Bulldogs of Butler: stand-up comedian

Photo courtesy of minneapolis.happeningmag.com

This is the latest installment of our Bulldog of Butler series. We hope to highlight the many people on this campus. Click here to read more stories about your fellow Dawgs.

Bulldogs of Butler: 

First female stand-up performer of Crown Point High School

Do you want to laugh hard enough that it hurts? Do you want to be distracted from your upcoming Biology test? Lucky for you, there’s a stand-up comedian among us Butler Bulldogs. Get to know Shannon Rostin and you’ll laugh for hours.



Name: Shannon Rostin

From: Crown Point, Indiana

Major: Strategic Communications and English with a concentration in Creative Writing

Involvements on campus: PR for Love Your Melon, BUDM, Coffee House Committee

Fun fact: Shannon performs regularly as a stand-up comedian.


Photo courtesy of Shannon Rostin


The Butler Collegian: How did you get involved with stand-up?

Shannon Rostin: I accidentally walked into an improv audition and was too thrown off to leave. It was a pleasant surprise. My high school’s stand-up show needed 10 minutes to be filled, so I volunteered. After, I began performing once a month as a senior in high school. During the past two years, I’ve been doing regular open mic nights and events on Butler’s campus.

TBC: Do you perform regularly at Butler?

SR: I try to do different open mics every week around Indy. Indy offers so many opportunities every night of the week. I write out a lot of my material for Indy shows, but will edit and polish material to prepare for a bigger show on campus. It’s a great feeling to be able to laugh at yourself; others will pick up from your confidence and laugh with you.

TBC: What are your favorite topics to talk about during stand-up?

SR: Social issues! I love being able to talk about gender equality as a female comedian because I can add a different, eye-opening perspective. I can share events that happened to me that others may not have gone through; I can help listeners appreciate new truths.

TBC: Do you always write out material before or do you enjoy improv?

SR: If I see that a crowd’s reaction isn’t reacting positively to my prepared material, then I’ll think of new topics and jokes on the spot. It’s all about making others laugh; nothing makes me feel better than knowing that I succeeded at connecting with my audience.

Rostin loves making others laugh. She hopes to inspire listeners to seek change for the social issues she jokes on. Photo courtesy of Shannon Rostin.

TBC: What has been your favorite memory from doing stand-up?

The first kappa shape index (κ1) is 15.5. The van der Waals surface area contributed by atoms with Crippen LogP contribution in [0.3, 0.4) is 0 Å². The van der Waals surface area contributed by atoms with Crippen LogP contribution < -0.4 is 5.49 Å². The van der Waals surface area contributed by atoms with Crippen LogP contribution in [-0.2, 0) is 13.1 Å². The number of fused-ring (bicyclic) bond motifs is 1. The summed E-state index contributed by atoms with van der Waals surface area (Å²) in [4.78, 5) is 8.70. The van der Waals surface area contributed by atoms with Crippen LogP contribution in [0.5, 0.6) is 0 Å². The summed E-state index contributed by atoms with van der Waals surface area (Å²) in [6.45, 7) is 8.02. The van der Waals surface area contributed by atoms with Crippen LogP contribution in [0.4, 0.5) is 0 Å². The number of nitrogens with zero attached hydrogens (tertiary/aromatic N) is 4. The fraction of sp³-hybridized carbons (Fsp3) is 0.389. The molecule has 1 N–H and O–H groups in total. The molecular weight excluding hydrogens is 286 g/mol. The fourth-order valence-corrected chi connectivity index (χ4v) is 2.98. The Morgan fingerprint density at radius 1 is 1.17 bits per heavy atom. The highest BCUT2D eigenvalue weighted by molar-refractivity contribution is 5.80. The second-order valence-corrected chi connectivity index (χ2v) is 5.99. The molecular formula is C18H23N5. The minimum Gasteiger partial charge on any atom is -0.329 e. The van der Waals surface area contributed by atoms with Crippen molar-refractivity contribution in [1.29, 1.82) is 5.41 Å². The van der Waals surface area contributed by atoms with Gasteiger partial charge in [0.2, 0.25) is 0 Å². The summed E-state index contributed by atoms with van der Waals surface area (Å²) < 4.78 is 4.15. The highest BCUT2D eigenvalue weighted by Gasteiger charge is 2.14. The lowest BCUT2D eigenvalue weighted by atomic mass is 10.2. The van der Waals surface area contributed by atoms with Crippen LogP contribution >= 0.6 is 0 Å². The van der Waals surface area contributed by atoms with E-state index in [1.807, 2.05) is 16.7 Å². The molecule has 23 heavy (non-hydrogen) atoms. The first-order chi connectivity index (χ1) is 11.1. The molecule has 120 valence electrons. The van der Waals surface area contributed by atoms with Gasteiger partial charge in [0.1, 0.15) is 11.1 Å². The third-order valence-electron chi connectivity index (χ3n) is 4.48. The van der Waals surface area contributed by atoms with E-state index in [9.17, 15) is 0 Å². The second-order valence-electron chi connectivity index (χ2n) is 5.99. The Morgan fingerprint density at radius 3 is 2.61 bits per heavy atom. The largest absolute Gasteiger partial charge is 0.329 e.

SR: Recently I had my first major heckler, which is anytime someone’s yelling from the crowd or interrupting my set to share their feelings or opinions. I was at a pub doing an open mic and this guy came on the stage to hug me; I learned how to react to this unplanned memorable event. Also, nothing compares to my first time performing. It wasn’t my best time, but I realized that these weird thoughts I’ve been thinking my whole life could make people laugh. I’ve been growing, learning more about myself, and learning how to reach out to others more and more everytime I perform.

TBC: Why did you pick Butler for college?

SR: High school theatre was the epitome of awesomeness; I peaked at that prime time. It’ll never get better than that, yet I realized I could find a school that would satisfy my interests. I knew that I wanted to write; when I toured schools, I loved Butler and knew its creative writing program could strengthen my current writing skills. Strat comm seemed a blend of journalism and subjects I enjoyed in high school. With Butler, I knew I could do everything I wanted to do and still get a job. Since coming to Butler, especially during on-stage performances, I’ve learned how to be more confident in my own skin.

TBC: Do you have any advice for someone trying to get involved with stand-up or improv comedy?

SR: Everyone should learn how to appreciate their bad bombs as much as their good sets. The best feeling in the world is killing a joke and having an audience burst into laughter, but a couple times I bomb a joke and won’t get the reaction I want. Those are the most memorable moments because you can only go uphill from there. Keep trying and don’t give up.

TBC: If you were a first year, what’s one piece of advice you should know?

SR: Follow your dreams. Find your people and let them support and advocate for you. Be you. Don’t be afraid of constructive criticism and getting out there because you’re not going to find yourself unless you scare yourself.



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